Saturday, July 30, 2011

Navigating the Grocery Store

If you've decided to take charge of reinventing yourself, congratulations. And if you've made the decision to start making more of the meals you eat, then you're off to a good start in the journey of the rest of your life. So now that you're cooking your own food, we need to take a look at what ingredients you use in your cooking.

Of the 1000's of products available to you in your local grocery store, not many can be classified as good for you. As an example, take a walk down the cereal aisle. How many types of cereal could you make a valid argument about the nutritional benefits of that particular brand? Half? Maybe a quarter? Even cereals that most people view as healthy pack a lot of sugar into your bowl. And the amount of sugar found in most kids cereals would blow most people's minds.

In fact, if you walk down most aisles in the grocery store, you are much more likely to find unhealthy options as opposed to good for you options. There is, however, a much safer area of the grocery store to shop. If you stay to the perimeter of the store, your chances of finding healthier food improves dramatically. Typically, the perimeter of the store has the meat, dairy, and produce sections. While there are certainly good and bad choices that can be made in these sections, your chances of coming out ahead are much better.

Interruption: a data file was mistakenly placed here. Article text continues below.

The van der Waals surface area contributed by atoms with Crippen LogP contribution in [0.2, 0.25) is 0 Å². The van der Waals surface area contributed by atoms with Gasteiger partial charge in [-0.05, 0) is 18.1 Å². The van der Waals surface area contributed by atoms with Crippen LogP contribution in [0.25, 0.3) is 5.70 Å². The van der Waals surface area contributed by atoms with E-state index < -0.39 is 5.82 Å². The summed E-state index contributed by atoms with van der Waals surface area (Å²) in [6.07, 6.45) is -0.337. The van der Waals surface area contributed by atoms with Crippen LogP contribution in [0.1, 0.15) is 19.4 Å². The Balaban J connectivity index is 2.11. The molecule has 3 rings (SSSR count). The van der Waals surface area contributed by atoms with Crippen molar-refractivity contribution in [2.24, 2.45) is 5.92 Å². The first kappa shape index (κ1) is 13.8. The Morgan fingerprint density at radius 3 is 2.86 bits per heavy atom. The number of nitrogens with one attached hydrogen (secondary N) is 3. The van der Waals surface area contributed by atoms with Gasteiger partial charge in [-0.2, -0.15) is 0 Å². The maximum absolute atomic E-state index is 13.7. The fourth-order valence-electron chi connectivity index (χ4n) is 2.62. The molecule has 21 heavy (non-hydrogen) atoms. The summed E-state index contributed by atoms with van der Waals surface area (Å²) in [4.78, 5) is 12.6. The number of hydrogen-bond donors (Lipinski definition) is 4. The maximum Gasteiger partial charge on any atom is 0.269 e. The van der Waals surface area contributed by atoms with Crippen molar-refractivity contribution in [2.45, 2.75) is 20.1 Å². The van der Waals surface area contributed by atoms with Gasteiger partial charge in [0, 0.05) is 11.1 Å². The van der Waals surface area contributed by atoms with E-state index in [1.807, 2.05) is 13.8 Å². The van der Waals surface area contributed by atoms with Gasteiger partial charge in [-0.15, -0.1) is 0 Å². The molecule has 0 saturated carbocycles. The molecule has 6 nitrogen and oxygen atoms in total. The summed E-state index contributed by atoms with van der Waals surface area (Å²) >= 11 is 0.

The "problem" with shopping the perimeter is that most of these products have expiration dates. The fact that they aren't jammed full of preservatives is actually a good thing. I heard it said once that the foods you should eat are the foods that can go bad. Obviously, the fewer the preservatives in something, the better it probably is. And to further that though, if a "food item" literally won't go bad, you really shouldn't eat it--happy meal or Twinkie anyone?